post

HOWTO: ship a custom kernel driver for Linux

Pop quiz, hotshot: your company has developed a Linux kernel driver as part of its product offering. How do you deliver this driver such that your product is compatible with a significant majority of the Linux variants you are likely to encounter in the field? Consider the following:

  • RedHat Enterprise Linux 4 is based on kernel version 2.6.9
  • RHEL 5 is based on kernel version 2.6.18
  • RHEL 6 is based on 2.6.32
  • openSUSE 11.0 is based on 2.6.25
  • openSUSE 11.1 is based on 2.6.27
  • Ubuntu 9.04 is based on 2.6.28
  • Ubuntu 9.10 is based on 2.6.31
  • Ubuntu 10.04 is based on 2.6.32
  • Ubuntu 10.10 is based on 2.6.35

I could go on, but hopefully you get the point — “Linux” is not a single, identifiable entity, but rather a collection of related operating systems. And thus the question: how do you ship your driver such that you can install and use it on a broad spectrum of Linux variants? This is a problem that I’ve had to solve in my work.

Fundamentally, the solution is simple: ship the driver in source form. But that answer isn’t much help unless you can make your driver source-compatible with a wide range of kernel versions, spanning several years of Linux development. The solution to that problem is simple too, in hindsight, and yet I haven’t seen it used or described elsewhere: test for specific kernel features using something like a configure script; set preprocessor macros based on the results of the tests; and use the macros in the driver source to conditionally include code as needed. But before I get into the details of this solution, let’s look briefly at a few alternative solutions and why each was rejected.

Rejected alternatives: how NOT to ship a custom driver for Linux

Based on my informal survey of the state-of-the-art in this field, it seems there are three common approaches to solving this problem:

  1. Arrange for your driver to be bundled with the Linux kernel. If you can pull this off, fantastic! You’ve just outsourced the effort of porting your driver to the people who build and distribute the kernel. Unfortunately, kernel developers are not keen on bundling drivers that are not generally useful — that is, your driver has to have some utility outside of your specific application, or you can forget getting it bundled into the official kernel. Also, if you have any interesting IP in your driver, open-sourcing it is probably not an option.
  2. Prebuild your driver for every conceivable Linux variant. If you know which Linux variants your product will support, you could build the driver for each, then choose one of the prebuilt modules at installation time based on the information in /etc/issue and uname -r. VMWare uses this strategy — after installing VMWare Workstation, take a look in /usr/lib/vmware/modules/binary: you’ll find about a hundred different builds of their kernel modules, for various combinations of kernel versions, distributions and SMP-status. The trouble with this strategy is that it adds significant complexity to your build and release process: you need a build environment for every one of those variants. And all those modules bloat your install bundle. Finally, no matter how many distro’s you prebuild for, it will never be enough: somebody will come along and insist that your code install on their favorite variant.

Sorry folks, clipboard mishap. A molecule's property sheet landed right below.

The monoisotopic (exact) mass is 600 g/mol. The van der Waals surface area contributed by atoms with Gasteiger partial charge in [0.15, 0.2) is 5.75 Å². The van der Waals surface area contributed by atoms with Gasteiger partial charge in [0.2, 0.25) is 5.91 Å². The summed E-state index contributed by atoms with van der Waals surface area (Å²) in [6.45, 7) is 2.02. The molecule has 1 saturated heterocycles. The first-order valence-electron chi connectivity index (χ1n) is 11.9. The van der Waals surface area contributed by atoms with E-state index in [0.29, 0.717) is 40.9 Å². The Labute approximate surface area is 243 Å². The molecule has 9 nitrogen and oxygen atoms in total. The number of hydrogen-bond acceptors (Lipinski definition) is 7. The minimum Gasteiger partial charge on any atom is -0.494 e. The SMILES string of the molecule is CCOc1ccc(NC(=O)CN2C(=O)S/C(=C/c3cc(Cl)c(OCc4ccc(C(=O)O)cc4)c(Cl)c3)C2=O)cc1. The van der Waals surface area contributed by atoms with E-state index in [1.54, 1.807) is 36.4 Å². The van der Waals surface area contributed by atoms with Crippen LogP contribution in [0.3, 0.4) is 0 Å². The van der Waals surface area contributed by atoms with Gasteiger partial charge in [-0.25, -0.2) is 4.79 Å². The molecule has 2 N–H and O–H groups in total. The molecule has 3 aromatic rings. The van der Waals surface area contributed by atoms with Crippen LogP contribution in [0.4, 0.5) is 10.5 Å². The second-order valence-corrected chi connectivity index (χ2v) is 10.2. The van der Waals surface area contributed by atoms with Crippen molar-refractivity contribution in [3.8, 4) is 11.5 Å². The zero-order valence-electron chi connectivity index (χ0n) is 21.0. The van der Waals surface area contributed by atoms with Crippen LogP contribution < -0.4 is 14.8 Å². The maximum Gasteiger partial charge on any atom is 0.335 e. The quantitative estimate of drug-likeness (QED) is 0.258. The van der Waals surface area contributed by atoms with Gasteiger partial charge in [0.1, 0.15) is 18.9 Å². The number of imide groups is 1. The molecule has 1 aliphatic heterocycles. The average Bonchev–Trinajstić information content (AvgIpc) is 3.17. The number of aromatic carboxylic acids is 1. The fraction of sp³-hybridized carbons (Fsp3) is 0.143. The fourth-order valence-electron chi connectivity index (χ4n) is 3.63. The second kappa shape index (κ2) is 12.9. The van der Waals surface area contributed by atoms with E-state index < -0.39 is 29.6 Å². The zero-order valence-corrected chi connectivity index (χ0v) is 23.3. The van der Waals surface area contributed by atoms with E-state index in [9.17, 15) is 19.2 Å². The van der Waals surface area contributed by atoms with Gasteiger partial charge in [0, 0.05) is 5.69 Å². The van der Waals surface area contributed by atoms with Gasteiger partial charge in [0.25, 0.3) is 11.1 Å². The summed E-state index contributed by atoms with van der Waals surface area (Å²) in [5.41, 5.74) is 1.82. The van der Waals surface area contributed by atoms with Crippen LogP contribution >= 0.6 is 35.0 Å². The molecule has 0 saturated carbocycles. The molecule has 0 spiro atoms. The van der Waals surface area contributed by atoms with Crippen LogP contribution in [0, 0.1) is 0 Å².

3. Ship source that uses the LINUX_VERSION_CODE and KERNEL_VERSION macros. These macros, defined by the Linux kernel build system, allow you to conditionally include code based on the version of the kernel being built. In theory this is all you need, if you know which version introduced a particular feature. But there are two big problems. First, you probably don’t know exactly which version introduced each feature. You could figure it out with some detective work, but who’s got the time to do that? Second, and far more troublesome, most enterprise Linux distributions (RHEL, SUSE, etc.) backport features and fixes from later kernels to their base kernel — without changing the value of LINUX_VERSION_CODE. Of course that renders this mechanism useless.

genconfig.sh: a configure script for kernel modules

Conceptually, genconfig.sh works the same way as an autoconf configure script: it uses a series of trivial test programs to check for different kernel features or constructs. The success or failure of each test to compile determines whether the corresponding feature is present, and by extension whether or not a particular bit of code ought to be included in the driver.